An Algerian Christian accused of defaming Islam was re-summoned to court Monday in Oran following the trial's nearly one-year adjournment so that new evidence could be presented. The case's verdict will reveal the government's commitment, or lack thereof, to religious freedom, rights advocates say. If convicted, the Christian could be sentenced to five years in prison.
Siaghi Krimo, 29, was arrested on April 14, 2011 and detained for three days in Oran after giving a CD about Christianity to a neighbor who accused him of insulting the Muslim prophet Muhammad. On May 4, Krimo was given a five-year prison sentence for blasphemy in accordance to Article 144 bis 2 of Algeria's Penal Code, which criminalizes acts that "insult the Prophet and any of the messengers of God, or denigrate the creed and precepts of Islam." Krimo appealed the decision and the case was postponed by an appellate court on December 2.
Days prior to the December hearing, a gathering of human right activists, journalists, and concerned Muslims and Christians assembled outside the Ministry of Justice in Algiers demanding that Krimo's prison sentence be overturned. To many Algerians, Krimo's verdict was viewed not merely as an offense committed against a Christian, but as a direct violation of the human rights of all Algerians.
"People decided to show solidarity with their fellow citizen who had chosen a religion that suited him," Kaddour Chouicha, a representative of the National Coordination for Change and Democracy, told Radio France Internationale. "The Algerian constitution allows freedom of conscience, freedom of religion, and freedom of thought. The judge exceeded his powers by ruling in accordance to his ideology over his regard for the law."
While the efforts of local rights advocates may have influenced the judge's decision by delaying a final verdict, the case was reopened on November 19 on grounds that new evidence would be presented.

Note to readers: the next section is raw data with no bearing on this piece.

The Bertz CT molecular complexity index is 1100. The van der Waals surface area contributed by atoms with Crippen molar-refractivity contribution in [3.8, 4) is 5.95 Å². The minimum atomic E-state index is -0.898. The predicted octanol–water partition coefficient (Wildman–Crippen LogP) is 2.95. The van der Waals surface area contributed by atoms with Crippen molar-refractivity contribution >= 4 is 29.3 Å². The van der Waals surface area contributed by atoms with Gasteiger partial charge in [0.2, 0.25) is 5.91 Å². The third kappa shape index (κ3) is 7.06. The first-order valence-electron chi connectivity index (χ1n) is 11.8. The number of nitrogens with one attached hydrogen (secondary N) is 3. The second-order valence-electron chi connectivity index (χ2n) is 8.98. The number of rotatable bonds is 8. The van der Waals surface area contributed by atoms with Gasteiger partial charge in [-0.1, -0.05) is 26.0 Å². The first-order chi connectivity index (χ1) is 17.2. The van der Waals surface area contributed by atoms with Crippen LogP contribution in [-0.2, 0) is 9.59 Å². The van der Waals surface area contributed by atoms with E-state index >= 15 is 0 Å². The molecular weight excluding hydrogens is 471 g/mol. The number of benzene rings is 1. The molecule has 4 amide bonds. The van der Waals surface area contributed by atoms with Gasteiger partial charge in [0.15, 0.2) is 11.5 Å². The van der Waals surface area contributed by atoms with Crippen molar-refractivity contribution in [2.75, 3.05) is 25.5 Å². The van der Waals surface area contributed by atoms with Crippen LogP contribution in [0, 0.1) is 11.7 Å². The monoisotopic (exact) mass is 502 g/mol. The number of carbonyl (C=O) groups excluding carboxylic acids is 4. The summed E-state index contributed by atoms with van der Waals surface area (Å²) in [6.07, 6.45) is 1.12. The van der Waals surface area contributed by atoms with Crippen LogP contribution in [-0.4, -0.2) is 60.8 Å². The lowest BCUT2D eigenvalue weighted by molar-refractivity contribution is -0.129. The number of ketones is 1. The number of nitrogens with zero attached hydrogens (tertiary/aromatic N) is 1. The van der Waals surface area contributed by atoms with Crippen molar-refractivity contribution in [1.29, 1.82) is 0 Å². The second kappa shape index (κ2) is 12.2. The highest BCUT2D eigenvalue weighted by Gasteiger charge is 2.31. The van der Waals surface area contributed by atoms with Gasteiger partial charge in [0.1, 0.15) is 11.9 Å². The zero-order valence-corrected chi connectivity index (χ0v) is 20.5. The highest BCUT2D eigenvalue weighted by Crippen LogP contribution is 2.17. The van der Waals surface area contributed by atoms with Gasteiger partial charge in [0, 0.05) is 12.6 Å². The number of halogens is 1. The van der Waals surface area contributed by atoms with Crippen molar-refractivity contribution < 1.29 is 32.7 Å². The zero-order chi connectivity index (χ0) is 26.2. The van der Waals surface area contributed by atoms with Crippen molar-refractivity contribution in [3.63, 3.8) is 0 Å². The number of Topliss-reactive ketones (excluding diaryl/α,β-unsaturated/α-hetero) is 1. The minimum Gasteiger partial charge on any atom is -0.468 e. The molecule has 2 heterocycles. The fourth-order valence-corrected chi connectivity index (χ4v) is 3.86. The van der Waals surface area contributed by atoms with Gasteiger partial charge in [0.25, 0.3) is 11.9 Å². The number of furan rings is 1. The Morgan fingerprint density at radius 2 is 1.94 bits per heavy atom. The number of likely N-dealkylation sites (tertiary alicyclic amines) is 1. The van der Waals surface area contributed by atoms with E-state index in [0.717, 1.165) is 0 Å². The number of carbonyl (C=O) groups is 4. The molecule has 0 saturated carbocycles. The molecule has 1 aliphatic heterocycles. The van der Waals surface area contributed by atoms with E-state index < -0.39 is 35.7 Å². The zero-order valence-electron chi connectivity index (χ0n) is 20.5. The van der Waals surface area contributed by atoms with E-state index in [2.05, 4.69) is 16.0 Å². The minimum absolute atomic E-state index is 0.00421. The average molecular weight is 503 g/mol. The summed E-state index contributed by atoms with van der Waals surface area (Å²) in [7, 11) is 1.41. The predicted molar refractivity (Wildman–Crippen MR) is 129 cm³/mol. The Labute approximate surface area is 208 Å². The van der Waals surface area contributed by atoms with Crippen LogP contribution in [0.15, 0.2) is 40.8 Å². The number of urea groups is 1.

"To the surprise of all, witnesses and accusers who had never appeared before were finally presented," a spokesman of the Protestant Church of Algeria (EPA) who attended the hearing told International Christian Concern. "This is the main reason that the trial reconvened. The charges have not changed. Krimo is accused of having blasphemed the Prophet and of harming Islam by proselytizing. Krimo does not deny that he preached the gospel, but he denies having blasphemed Islam."
Present at the hearing were Krimo's wife, their two-year-old daughter, and many of his proponents. The case is likely to re-garner support from rights advocates who condemn Algeria's ominous blasphemy laws.
"So what if he is an Algerian Jew or Christian, he has the right to live like any other who is a Muslim," Selma, a Muslim student in Algiers, told the independent newspaper El Watan. "A Christian completely has the right to offer someone a Bible, just as a Muslim has the right to offer a Quran. Previously, these types of cases were mostly held in Kabylie, now they are taking place in Oran. Where will it go from here?"
While laws that discriminate against religious minorities are found in Algeria's legal codes, the country is a signatory to the Universal Declaration of Human Rights which states in Article 18 that, "Everyone has the right to freedom of thought, conscience and religion; this right includes freedom to change his religion... [and] in public or private, to manifest his religion or belief in teaching, practice, worship and observance."
Krimo's trial has been postponed to an unannounced date. Whether or not his prison sentence stands, Krimo will not willingly surrender his religious liberties. "Krimo's family has decided to fight the battle without fear of intimidation by the court," said the EPA spokesman."They are not ashamed of their faith and Krimo said he is willing to go to jail if necessary. 'I will continue to preach in obedience to God,' he told me."For interviews, contact Aidan Clay, Regional Manager for the Middle East: firstname.lastname@example.org